Children In Care Denied Mental Health

Children in care are too often missing out on treatment for mental health problems despite being four times more likely to experience them, say MPs.

The Commons Education Committee says children fostered in England are sometimes denied treatment simply because they move placement too often. They should instead be given priority for mental health support, the committee says in a report.

The government says it is investing £1.4bn in children's mental health. Almost half of the children in care have a diagnosable mental health disorder, the MPs heard, compared with about one in 10 children who are not in care.

But the provision for children in care with mental health problems is poor in many parts of England, says the report. A significant number of local authorities are failing to identify mental health issues when children enter care, it adds.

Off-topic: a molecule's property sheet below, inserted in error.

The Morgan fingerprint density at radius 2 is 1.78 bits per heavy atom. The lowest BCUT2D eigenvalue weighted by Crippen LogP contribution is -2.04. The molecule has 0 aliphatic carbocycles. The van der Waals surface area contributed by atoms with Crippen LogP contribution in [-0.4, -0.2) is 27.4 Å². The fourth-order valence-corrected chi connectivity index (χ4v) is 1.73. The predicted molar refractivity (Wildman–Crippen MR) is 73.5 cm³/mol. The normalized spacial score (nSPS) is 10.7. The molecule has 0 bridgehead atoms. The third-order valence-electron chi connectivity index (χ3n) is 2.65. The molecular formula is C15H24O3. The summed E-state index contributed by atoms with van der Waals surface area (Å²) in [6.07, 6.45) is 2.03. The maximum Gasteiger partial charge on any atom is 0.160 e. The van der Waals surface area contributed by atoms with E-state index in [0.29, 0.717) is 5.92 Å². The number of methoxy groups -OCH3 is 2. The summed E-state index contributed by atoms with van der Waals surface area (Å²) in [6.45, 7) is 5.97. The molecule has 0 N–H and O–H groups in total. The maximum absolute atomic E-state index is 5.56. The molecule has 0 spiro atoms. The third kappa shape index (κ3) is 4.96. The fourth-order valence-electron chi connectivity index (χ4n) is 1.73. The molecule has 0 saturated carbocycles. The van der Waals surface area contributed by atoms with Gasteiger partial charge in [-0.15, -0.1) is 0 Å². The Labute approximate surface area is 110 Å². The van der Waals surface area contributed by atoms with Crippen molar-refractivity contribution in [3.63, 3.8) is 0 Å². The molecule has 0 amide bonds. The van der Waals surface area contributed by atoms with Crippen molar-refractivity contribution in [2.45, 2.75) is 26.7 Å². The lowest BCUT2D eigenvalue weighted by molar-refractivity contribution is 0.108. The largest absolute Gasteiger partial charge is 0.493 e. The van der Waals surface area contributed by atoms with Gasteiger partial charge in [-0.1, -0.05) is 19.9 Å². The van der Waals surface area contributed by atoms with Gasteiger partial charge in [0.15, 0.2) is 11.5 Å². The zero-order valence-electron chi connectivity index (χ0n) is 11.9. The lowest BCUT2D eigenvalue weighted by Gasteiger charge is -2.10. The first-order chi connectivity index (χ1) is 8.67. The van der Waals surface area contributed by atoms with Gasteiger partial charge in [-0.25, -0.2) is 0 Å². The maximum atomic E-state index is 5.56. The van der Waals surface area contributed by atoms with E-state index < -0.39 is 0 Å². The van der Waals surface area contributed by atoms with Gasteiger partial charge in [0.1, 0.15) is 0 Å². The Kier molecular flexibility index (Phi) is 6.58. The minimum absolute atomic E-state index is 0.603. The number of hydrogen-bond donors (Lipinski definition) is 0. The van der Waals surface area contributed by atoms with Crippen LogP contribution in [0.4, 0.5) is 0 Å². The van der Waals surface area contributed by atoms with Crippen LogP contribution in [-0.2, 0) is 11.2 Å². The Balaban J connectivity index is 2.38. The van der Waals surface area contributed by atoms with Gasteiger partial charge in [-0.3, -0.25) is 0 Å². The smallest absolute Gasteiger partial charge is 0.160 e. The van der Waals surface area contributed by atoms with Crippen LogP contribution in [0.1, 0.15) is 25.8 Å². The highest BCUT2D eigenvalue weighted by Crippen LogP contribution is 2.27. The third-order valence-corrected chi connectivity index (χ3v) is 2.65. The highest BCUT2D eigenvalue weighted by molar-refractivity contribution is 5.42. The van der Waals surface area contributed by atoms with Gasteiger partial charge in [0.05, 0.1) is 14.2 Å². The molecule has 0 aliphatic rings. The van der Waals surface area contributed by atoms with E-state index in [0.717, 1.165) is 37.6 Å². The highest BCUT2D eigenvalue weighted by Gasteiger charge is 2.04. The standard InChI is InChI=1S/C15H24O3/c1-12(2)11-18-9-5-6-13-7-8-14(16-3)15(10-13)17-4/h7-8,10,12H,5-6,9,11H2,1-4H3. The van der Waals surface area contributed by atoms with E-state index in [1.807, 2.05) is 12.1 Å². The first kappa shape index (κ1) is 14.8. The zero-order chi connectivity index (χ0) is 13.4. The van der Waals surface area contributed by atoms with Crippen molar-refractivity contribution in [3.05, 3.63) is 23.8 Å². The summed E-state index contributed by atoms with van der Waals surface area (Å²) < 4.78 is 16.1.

Poor provision

In some areas, children in care can be turned away because their conditions are not deemed severe enough to qualify for treatment.

The MPs heard some child and adolescent mental health services (Camhs) were unwilling to begin treatment if a child moved into a new foster placement, even if this was within the same local authority.

"Given children in care may have unstable family lives and are frequently moving foster or residential placement, this inflexibility puts vulnerable children in care at a serious disadvantage in getting the support they deserve," said Neil Carmichael, who chairs the committee."

"This must change - we recommend children in care be given priority access to mental health assessments and never refused care based on their placement or severity of their condition."

Words by Judith Burns

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